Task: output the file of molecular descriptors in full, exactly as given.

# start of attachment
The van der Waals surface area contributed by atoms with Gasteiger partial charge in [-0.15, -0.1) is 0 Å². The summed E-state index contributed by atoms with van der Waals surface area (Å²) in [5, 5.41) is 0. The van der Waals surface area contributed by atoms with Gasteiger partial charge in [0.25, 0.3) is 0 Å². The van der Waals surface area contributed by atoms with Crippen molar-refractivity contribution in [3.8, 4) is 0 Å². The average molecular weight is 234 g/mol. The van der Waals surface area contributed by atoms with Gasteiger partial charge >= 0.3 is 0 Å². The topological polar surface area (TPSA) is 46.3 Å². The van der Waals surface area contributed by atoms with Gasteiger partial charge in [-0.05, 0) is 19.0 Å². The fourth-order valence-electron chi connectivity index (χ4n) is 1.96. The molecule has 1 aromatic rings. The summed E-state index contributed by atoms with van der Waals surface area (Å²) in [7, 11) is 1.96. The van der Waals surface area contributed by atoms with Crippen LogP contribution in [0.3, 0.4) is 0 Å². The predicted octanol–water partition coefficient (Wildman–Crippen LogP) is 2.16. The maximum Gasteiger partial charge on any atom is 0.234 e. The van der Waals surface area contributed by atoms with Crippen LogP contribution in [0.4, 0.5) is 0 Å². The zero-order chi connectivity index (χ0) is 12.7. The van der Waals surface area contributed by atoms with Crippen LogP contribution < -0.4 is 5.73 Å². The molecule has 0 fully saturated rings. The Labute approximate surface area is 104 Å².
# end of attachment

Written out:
The van der Waals surface area contributed by atoms with Gasteiger partial charge in [-0.15, -0.1) is 0 Å². The summed E-state index contributed by atoms with van der Waals surface area (Å²) in [5, 5.41) is 0. The van der Waals surface area contributed by atoms with Gasteiger partial charge in [0.25, 0.3) is 0 Å². The van der Waals surface area contributed by atoms with Crippen molar-refractivity contribution in [3.8, 4) is 0 Å². The average molecular weight is 234 g/mol. The van der Waals surface area contributed by atoms with Gasteiger partial charge >= 0.3 is 0 Å². The topological polar surface area (TPSA) is 46.3 Å². The van der Waals surface area contributed by atoms with Gasteiger partial charge in [-0.05, 0) is 19.0 Å². The fourth-order valence-electron chi connectivity index (χ4n) is 1.96. The molecule has 1 aromatic rings. The summed E-state index contributed by atoms with van der Waals surface area (Å²) in [7, 11) is 1.96. The van der Waals surface area contributed by atoms with Crippen LogP contribution in [0.3, 0.4) is 0 Å². The predicted octanol–water partition coefficient (Wildman–Crippen LogP) is 2.16. The maximum Gasteiger partial charge on any atom is 0.234 e. The van der Waals surface area contributed by atoms with Crippen LogP contribution in [0.4, 0.5) is 0 Å². The zero-order chi connectivity index (χ0) is 12.7. The van der Waals surface area contributed by atoms with Crippen LogP contribution < -0.4 is 5.73 Å². The molecule has 0 fully saturated rings. The Labute approximate surface area is 104 Å².